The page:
13 August 2012

Dream of the Rarebit Fiend

From 1904-1913, Windsor McCay drew Dream of the Rarebit Fiend. Every comic strip had the same setup: somebody has a bad dream and wakes up in the last panel to blame it on Welsh rarebit (toast topped with a savory cheese and beer sauce). What made it special was the artwork, which became more and more surreal as the dream progressed and incorporated lots of tiny details. During the same time he was drawing the better known and more popular Little Nemo in Slumberland, which also explored dreams.

Originally, the strip was supposed to be about nightmares induced by tobacco cravings, but the newspaper made him change it to Welsh rarebit, leading generations to wonder why it's so bad to eat cheese toast right before bed. While perusing some of these lovely drawings, I found myself with all the ingredients necessary to make the legendary dish, but I didn't want to make mere toast. Why not try something different?

I thought that using a rarebit sauce for macaroni and cheese would be neat, but it turns out that many others (including Rachel Ray) had the idea first. However, I could still put another twist on it.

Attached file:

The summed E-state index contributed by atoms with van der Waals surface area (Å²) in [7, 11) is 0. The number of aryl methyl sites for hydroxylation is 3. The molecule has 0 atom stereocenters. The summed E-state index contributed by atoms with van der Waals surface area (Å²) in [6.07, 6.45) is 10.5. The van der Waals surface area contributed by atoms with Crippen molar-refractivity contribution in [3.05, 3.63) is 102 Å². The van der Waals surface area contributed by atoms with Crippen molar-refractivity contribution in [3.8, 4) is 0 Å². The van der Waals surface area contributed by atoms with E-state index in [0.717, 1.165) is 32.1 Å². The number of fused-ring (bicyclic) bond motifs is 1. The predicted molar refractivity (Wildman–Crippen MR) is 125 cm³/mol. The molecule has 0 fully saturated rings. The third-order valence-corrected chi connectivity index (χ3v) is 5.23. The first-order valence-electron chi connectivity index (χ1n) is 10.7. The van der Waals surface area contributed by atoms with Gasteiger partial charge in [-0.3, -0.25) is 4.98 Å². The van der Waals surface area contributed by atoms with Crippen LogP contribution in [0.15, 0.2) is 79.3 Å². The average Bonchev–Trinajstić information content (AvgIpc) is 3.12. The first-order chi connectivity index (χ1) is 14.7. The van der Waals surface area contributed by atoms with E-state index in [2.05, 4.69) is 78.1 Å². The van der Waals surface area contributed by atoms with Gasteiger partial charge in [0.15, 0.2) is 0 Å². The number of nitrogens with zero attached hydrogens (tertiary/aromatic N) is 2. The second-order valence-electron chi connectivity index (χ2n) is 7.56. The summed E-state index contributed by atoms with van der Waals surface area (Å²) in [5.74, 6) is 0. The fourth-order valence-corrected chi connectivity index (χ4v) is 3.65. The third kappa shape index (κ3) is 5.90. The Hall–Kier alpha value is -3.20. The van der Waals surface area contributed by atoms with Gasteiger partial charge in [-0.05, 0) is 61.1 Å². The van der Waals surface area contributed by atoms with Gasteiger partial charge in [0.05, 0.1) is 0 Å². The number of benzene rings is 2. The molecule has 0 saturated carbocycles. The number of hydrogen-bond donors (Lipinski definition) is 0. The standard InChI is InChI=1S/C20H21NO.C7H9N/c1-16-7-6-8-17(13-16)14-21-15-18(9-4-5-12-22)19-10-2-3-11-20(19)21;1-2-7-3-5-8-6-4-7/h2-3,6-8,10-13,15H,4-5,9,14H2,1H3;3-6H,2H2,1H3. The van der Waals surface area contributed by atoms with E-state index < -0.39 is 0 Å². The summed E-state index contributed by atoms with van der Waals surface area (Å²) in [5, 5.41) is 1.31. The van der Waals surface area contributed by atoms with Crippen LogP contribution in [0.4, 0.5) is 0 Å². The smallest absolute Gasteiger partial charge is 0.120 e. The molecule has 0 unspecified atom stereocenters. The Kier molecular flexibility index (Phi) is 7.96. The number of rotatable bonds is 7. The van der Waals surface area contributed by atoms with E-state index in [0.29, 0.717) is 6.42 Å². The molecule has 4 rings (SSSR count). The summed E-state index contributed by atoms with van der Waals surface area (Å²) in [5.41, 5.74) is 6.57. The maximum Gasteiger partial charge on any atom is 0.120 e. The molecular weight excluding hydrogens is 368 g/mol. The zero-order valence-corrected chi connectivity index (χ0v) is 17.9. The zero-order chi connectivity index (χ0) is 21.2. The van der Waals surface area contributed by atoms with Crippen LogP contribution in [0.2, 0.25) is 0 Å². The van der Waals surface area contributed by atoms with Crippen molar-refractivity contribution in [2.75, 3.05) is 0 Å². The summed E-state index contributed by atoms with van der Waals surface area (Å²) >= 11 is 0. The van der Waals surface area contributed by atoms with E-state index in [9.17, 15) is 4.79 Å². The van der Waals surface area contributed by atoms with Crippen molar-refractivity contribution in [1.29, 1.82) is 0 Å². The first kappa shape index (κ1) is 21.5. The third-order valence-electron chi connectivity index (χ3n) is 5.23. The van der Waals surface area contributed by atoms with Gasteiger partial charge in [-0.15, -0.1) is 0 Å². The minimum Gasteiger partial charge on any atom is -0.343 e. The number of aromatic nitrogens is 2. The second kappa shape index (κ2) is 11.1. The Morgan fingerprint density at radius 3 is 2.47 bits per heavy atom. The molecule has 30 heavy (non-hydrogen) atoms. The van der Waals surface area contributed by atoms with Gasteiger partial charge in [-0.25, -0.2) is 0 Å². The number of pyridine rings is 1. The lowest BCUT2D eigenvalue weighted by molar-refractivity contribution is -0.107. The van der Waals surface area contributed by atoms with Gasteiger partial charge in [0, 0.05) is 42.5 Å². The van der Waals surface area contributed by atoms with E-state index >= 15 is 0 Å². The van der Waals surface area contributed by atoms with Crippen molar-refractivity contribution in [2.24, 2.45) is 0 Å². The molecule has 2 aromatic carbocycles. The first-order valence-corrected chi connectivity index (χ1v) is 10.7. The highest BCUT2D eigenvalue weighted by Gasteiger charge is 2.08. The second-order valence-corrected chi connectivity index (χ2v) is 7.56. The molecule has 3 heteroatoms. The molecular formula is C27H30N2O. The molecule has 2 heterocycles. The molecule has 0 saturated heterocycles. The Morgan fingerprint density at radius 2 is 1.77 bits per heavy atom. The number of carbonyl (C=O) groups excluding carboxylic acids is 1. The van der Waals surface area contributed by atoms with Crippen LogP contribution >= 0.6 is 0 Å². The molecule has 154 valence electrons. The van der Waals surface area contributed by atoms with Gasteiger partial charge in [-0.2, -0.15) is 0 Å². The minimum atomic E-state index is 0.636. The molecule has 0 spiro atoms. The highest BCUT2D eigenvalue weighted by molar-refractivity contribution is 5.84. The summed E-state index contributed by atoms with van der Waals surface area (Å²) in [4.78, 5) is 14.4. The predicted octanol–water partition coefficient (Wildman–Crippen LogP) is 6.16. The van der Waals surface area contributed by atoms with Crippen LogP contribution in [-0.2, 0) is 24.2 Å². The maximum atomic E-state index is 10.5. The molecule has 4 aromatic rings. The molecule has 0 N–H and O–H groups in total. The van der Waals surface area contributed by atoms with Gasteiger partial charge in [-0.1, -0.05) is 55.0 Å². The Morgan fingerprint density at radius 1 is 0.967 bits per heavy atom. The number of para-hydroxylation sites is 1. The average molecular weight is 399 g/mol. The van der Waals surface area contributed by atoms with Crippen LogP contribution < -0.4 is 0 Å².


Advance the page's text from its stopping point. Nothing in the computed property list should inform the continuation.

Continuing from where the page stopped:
This past week the grocery store had a freezer case full of cooked lobsters on sale. These are usually older and slower lobsters that are steamed and frozen rather than throwing them out. Not quite as good as fresh, live lobsters, but perfect for use in recipes like lobster rolls or pasta applications. I love lobster macaroni and cheese, and thought that it would be particularly good with a rarebit sauce. For the sauce I used half Australian white cheddar and half Italian fontina, fortified with the usual seasonings and a good dose of a Sam Adams IPA. I boiled up a batch of farfalle, tossed it all together with the shredded lobster meat, and sprinkled breadcrumbs on top. A little time in the oven, and we're ready.

It was rich and savory, buttery and delicious. I had intended for this to be a first course for dinner, but it proved to be so filling that I never got around to the second course. In the future I'd probably use crawfish tails and maybe not bake it, but rather toss the pasta, seafood, and sauce at the last minute before serving. And I'd also use a less bitter beer--the IPA was delicious, but probably not the perfect choice for this sauce.

Dreams that night: perfectly normal.

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